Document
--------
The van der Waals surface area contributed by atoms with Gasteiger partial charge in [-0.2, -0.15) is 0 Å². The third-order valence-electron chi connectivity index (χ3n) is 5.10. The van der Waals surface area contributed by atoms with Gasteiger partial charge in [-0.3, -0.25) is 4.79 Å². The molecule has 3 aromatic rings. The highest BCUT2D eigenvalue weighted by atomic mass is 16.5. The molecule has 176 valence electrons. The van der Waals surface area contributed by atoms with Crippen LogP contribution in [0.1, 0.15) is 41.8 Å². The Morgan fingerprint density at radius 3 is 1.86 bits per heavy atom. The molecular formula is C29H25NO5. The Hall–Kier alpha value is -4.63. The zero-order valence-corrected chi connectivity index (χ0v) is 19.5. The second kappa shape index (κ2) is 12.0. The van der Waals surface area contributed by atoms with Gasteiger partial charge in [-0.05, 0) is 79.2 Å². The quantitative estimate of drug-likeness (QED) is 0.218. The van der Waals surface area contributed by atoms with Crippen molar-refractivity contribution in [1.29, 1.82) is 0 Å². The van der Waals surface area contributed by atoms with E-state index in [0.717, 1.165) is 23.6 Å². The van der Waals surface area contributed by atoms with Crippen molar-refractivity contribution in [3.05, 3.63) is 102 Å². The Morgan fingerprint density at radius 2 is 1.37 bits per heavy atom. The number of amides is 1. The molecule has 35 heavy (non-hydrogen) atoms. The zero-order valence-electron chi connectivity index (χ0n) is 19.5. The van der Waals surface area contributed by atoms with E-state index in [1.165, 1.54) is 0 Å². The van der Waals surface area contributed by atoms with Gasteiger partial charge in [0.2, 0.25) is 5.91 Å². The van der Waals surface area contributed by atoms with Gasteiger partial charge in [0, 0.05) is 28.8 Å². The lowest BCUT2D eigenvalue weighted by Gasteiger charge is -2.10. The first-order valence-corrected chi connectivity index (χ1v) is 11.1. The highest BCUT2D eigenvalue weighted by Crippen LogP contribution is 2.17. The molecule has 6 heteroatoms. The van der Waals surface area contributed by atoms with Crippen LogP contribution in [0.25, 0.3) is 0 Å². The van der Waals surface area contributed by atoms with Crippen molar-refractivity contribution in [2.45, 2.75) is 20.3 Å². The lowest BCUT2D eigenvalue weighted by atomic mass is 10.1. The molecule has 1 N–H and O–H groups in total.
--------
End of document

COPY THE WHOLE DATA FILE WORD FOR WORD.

The van der Waals surface area contributed by atoms with Gasteiger partial charge in [-0.2, -0.15) is 0 Å². The third-order valence-electron chi connectivity index (χ3n) is 5.10. The van der Waals surface area contributed by atoms with Gasteiger partial charge in [-0.3, -0.25) is 4.79 Å². The molecule has 3 aromatic rings. The highest BCUT2D eigenvalue weighted by atomic mass is 16.5. The molecule has 176 valence electrons. The van der Waals surface area contributed by atoms with Crippen LogP contribution in [0.1, 0.15) is 41.8 Å². The Morgan fingerprint density at radius 3 is 1.86 bits per heavy atom. The molecular formula is C29H25NO5. The Hall–Kier alpha value is -4.63. The zero-order valence-corrected chi connectivity index (χ0v) is 19.5. The second kappa shape index (κ2) is 12.0. The van der Waals surface area contributed by atoms with Gasteiger partial charge in [-0.05, 0) is 79.2 Å². The quantitative estimate of drug-likeness (QED) is 0.218. The van der Waals surface area contributed by atoms with Crippen molar-refractivity contribution in [1.29, 1.82) is 0 Å². The van der Waals surface area contributed by atoms with E-state index in [0.717, 1.165) is 23.6 Å². The van der Waals surface area contributed by atoms with Crippen molar-refractivity contribution in [3.05, 3.63) is 102 Å². The Morgan fingerprint density at radius 2 is 1.37 bits per heavy atom. The number of amides is 1. The molecule has 35 heavy (non-hydrogen) atoms. The zero-order valence-electron chi connectivity index (χ0n) is 19.5. The van der Waals surface area contributed by atoms with E-state index in [1.165, 1.54) is 0 Å². The van der Waals surface area contributed by atoms with Gasteiger partial charge in [0.2, 0.25) is 5.91 Å². The van der Waals surface area contributed by atoms with Gasteiger partial charge in [0, 0.05) is 28.8 Å². The lowest BCUT2D eigenvalue weighted by Gasteiger charge is -2.10. The first-order valence-corrected chi connectivity index (χ1v) is 11.1. The highest BCUT2D eigenvalue weighted by Crippen LogP contribution is 2.17. The molecule has 6 heteroatoms. The van der Waals surface area contributed by atoms with Crippen LogP contribution in [0.25, 0.3) is 0 Å². The van der Waals surface area contributed by atoms with Crippen molar-refractivity contribution in [2.45, 2.75) is 20.3 Å². The lowest BCUT2D eigenvalue weighted by atomic mass is 10.1. The molecule has 1 N–H and O–H groups in total.